Yemen's Old Walled City of Shibam endangered by the elements
Very few found life in the 16th century easy. Disease-ravaged populations. Food supplies could not be guaranteed. States formed, expanded and collapsed continuously with violent conflict common. For the inhabitants of a small but established city, growing in wealth, the dangers were many and varied. Conversely, the opportunities for survival were limited.
However, the Yemeni city of Shibam bears testament to a sharp architectural genius and a truly modern moment of innovation. Eschewing traditional fortifications, the inhabitants of Shibam built upwards, pioneering the skyscraper to defend the city against wandering invaders.
Shibam is located at one end of the Wadi Hadramawt, a long and fertile valley at the edge of the Rub’ al Khali, a vast expanse of desert known as the Empty Quarter. It is built upon an outcrop ringed by irrigated agriculture with the pastel-coloured buildings almost surreal against their surroundings.
Amadou-Mahtar M’Bow, the former director-general of UNESCO, imagined that for "the traveller who comes unexpectedly upon it, after crossing a vast and level desert, (s/he) sees a dazzling site: rising from groves of date palms the city seems to soar gracefully towards the sky."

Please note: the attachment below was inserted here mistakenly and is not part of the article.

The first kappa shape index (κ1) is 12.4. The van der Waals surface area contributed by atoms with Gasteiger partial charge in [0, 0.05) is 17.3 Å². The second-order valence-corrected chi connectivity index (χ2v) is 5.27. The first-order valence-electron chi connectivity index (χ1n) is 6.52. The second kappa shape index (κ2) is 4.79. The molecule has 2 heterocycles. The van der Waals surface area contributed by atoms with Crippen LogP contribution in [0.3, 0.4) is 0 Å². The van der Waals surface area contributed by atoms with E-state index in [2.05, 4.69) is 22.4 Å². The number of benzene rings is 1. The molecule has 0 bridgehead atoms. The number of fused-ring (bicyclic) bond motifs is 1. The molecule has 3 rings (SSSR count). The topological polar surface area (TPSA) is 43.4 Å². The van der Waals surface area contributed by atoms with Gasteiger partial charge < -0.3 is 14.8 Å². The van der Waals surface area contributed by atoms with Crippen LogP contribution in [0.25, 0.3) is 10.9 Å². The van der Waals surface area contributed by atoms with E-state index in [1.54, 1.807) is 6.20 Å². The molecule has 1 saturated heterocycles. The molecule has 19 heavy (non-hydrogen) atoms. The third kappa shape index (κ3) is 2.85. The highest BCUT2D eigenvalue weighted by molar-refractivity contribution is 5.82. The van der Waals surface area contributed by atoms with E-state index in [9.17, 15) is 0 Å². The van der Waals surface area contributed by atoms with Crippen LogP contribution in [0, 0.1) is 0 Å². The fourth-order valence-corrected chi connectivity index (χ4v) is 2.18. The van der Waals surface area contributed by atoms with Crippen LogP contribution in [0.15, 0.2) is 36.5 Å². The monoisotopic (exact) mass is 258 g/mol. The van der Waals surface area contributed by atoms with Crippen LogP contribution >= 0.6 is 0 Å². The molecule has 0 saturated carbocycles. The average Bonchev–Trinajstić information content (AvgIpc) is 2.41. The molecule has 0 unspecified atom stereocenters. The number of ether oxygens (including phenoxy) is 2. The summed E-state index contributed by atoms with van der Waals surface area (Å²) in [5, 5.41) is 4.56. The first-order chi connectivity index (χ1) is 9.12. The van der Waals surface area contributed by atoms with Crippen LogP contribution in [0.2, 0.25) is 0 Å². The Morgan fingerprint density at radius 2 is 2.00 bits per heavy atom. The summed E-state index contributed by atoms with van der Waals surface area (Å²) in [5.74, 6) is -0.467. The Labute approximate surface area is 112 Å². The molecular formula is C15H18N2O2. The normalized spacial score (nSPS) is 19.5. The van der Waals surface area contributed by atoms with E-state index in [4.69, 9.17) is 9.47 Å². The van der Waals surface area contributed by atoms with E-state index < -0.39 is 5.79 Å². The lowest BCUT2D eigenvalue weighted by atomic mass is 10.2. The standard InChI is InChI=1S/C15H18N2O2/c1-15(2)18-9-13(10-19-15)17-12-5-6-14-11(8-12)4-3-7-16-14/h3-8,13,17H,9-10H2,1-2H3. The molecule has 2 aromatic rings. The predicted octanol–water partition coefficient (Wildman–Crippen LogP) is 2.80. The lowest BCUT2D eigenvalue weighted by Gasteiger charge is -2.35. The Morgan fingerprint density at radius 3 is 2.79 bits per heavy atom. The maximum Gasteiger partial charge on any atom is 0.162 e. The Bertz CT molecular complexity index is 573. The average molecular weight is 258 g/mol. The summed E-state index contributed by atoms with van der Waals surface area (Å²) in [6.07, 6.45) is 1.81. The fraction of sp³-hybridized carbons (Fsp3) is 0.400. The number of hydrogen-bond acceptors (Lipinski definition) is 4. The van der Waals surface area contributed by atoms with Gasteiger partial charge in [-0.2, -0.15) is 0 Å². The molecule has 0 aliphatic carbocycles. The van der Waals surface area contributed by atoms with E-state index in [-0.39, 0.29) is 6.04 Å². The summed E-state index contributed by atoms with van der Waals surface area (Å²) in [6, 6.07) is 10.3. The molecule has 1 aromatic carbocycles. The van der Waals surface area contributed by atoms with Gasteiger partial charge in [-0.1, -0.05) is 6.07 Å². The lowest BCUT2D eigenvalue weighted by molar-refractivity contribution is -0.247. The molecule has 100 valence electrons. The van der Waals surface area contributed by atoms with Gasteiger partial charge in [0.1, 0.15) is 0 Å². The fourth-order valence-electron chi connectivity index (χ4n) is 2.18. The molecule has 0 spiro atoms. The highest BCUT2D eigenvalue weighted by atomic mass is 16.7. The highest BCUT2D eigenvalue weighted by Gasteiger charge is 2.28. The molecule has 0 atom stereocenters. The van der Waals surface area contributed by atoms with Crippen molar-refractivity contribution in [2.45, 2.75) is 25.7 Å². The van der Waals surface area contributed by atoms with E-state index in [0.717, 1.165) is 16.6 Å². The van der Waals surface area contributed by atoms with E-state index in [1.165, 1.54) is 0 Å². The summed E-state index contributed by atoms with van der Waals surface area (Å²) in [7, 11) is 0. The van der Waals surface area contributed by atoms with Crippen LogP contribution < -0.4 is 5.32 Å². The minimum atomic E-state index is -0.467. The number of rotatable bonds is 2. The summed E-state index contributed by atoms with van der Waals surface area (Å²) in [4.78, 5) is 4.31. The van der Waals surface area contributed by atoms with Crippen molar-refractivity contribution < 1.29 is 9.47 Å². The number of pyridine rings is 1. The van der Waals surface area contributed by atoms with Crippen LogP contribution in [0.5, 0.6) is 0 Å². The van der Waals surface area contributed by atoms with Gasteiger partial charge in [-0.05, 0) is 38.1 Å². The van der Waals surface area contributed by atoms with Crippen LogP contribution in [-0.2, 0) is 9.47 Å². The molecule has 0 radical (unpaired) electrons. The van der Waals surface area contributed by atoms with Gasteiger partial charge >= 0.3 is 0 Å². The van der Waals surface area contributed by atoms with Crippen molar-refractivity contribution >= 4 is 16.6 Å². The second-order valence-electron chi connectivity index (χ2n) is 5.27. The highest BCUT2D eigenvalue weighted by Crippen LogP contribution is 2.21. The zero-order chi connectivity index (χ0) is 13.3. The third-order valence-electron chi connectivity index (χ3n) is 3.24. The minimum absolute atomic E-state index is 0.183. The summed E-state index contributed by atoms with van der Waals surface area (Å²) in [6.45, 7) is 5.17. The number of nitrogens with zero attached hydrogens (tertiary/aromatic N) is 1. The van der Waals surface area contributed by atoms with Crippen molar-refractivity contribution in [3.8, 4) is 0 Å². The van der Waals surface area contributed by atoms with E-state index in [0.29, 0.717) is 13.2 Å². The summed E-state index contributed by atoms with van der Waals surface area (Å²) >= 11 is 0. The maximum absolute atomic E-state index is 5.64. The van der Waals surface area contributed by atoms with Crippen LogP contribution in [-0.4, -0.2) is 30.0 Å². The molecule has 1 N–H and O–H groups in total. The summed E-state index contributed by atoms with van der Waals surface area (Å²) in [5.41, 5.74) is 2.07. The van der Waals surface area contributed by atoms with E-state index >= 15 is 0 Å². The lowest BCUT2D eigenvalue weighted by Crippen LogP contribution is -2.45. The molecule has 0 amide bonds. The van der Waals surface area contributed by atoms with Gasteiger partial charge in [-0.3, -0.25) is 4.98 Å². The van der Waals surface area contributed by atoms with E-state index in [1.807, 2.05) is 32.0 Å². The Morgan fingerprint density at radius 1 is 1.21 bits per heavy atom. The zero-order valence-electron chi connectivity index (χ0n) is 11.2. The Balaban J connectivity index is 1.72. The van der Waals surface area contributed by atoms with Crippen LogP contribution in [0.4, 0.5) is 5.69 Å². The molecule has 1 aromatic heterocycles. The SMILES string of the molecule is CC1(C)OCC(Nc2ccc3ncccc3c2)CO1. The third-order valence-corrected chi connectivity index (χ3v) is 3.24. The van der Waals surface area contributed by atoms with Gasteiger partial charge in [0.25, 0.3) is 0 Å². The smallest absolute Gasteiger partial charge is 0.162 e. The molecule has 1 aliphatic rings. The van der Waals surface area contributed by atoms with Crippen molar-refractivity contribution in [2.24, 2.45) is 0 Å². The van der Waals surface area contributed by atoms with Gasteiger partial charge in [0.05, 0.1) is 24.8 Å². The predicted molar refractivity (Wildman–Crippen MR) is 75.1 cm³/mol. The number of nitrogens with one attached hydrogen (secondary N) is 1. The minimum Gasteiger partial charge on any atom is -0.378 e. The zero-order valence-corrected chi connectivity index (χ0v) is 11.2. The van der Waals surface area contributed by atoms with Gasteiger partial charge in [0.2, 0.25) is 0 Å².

"The Yemeni city of Shibam bears testament to a sharp architectural genius and a truly modern moment of innovation. Eschewing traditional fortifications, the inhabitants of Shibam built upwards, pioneering the skyscraper to defend the city against wandering invaders"
First referenced in the 3rd century AD, the current buildings mostly date to the 16th century with the main mosque an outlier containing features dating to the 9th century.
This is because Shibam is thought to have been built and rebuilt in a constant cycle according to necessity across the years. In fact, it is likely that the raised rock on which the city perches is actually composed of the petrified ruins of previous settlements.
Adapting to the environment
Though strikingly beautiful, the ingenuity of the design of the Shibam tower blocks may not be immediately obvious – they are no mere triumph of style over practicality.
Each tower can contain between five and eleven stories made up of one or two rooms per floor. Built in a trapezoidal structure, the tower walls are around 1m thick at the base, rising to just 30cm thick at the top to reduce the weight of the upper sections and the load put upon the base.
Once constructed, the flat rooves of the building are coated with white lime plaster, giving them the appearance of snow-capped mountains but serving the purpose of protecting the upper structure from rain.